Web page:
Elephant Tails Tell Tale
I thought that this story was quite interesting.
“By plucking hairs from elephant tails, scientists have determined just what the pachyderms like to eat.
Researchers combined this dietary information with tracking data from Global Positioning System (GPS) collars to show that an elephant’s diet changes as it migrates.
Different plants produce different ratios of carbon isotopes, which accumulate in an animal’s bodyâ€”particularly in hair. The isotope ratio of an animal’s hair can therefore reveal what it has consumed.
In tropical regions, trees and shrubs undergo one type of “carbon fixation” during photosynthesis and produce a different ratio of carbon isotopes than grasses and crop plants.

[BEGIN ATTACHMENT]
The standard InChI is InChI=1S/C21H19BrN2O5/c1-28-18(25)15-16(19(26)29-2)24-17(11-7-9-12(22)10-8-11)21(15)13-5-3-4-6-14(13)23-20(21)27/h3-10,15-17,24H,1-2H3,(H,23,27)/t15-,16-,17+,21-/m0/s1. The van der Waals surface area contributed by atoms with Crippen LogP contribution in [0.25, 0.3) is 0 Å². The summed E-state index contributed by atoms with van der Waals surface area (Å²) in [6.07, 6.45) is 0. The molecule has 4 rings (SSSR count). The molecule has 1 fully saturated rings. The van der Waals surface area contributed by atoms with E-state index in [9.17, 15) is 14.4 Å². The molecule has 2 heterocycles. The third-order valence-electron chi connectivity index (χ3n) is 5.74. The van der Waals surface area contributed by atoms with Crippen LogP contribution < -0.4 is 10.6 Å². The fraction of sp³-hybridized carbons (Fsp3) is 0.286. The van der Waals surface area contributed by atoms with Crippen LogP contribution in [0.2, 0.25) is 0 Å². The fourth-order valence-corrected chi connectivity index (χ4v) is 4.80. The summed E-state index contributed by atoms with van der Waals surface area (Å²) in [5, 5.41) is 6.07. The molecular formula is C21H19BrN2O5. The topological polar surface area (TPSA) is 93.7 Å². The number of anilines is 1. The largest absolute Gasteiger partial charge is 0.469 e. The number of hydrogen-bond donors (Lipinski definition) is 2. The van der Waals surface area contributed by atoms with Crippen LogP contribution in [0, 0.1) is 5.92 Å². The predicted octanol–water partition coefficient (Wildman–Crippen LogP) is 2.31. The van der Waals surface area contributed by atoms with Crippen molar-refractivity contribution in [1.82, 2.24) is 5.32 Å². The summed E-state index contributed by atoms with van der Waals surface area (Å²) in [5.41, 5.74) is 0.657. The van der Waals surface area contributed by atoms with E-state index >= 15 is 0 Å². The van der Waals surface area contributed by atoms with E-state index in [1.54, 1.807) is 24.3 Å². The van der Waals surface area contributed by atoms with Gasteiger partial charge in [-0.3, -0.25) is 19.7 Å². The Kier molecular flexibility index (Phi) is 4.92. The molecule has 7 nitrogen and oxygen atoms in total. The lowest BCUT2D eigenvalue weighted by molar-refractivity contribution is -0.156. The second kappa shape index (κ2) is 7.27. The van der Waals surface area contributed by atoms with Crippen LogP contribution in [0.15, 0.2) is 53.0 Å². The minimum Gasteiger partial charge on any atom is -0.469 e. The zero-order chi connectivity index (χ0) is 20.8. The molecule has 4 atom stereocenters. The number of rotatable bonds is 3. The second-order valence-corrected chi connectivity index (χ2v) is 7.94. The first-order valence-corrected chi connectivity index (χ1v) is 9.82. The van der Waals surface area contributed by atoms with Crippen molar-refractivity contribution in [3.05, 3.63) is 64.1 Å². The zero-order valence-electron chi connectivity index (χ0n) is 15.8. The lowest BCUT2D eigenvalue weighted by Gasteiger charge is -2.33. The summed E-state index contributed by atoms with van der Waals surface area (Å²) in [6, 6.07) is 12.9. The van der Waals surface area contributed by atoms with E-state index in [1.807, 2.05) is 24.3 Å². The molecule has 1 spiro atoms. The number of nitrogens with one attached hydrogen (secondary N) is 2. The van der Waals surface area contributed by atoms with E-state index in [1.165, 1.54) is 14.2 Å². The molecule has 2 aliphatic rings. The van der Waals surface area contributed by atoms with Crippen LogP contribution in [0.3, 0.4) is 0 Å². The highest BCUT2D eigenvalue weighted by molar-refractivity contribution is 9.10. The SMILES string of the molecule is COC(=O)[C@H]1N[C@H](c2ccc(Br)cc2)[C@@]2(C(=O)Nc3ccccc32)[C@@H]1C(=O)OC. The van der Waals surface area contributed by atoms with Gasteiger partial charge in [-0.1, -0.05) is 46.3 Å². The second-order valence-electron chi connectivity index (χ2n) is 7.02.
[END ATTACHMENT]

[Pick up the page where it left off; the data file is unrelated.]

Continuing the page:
As elephants digest these plants, some of the isotopes end up in their foot-long tail hairs. About half the total isotopes in each hair comes from the food the elephants ate the day before, said study author Thure Cerling of the University of Utah.
“The other half is the long term average diet,” Cerling said. “It’s like a tape recorderâ€”it’s locked in and doesn’t change after that.”
By coupling the data from the tail hairs of seven African elephants with two years worth of tracking information from GPS collars, Cerling and his colleagues showed that the main focus of the elephants’ diets changed as they moved around.
For the first month of each of the year’s two rainy seasons, the elephantsâ€”of which six of the seven lived in the Samburu National Reserve in Kenyaâ€”munched mainly on grasses.
During the rest of the year, when it’s generally drier and grasses are less plentiful, these elephants moved to other areas in the reserve to dine on trees and shrubs.
The seventh elephant, which was roaming outside the reserve on its own, ranged farther and showed considerably more grasses in its diet than the other six, suggesting it made frequent forays into crop fields.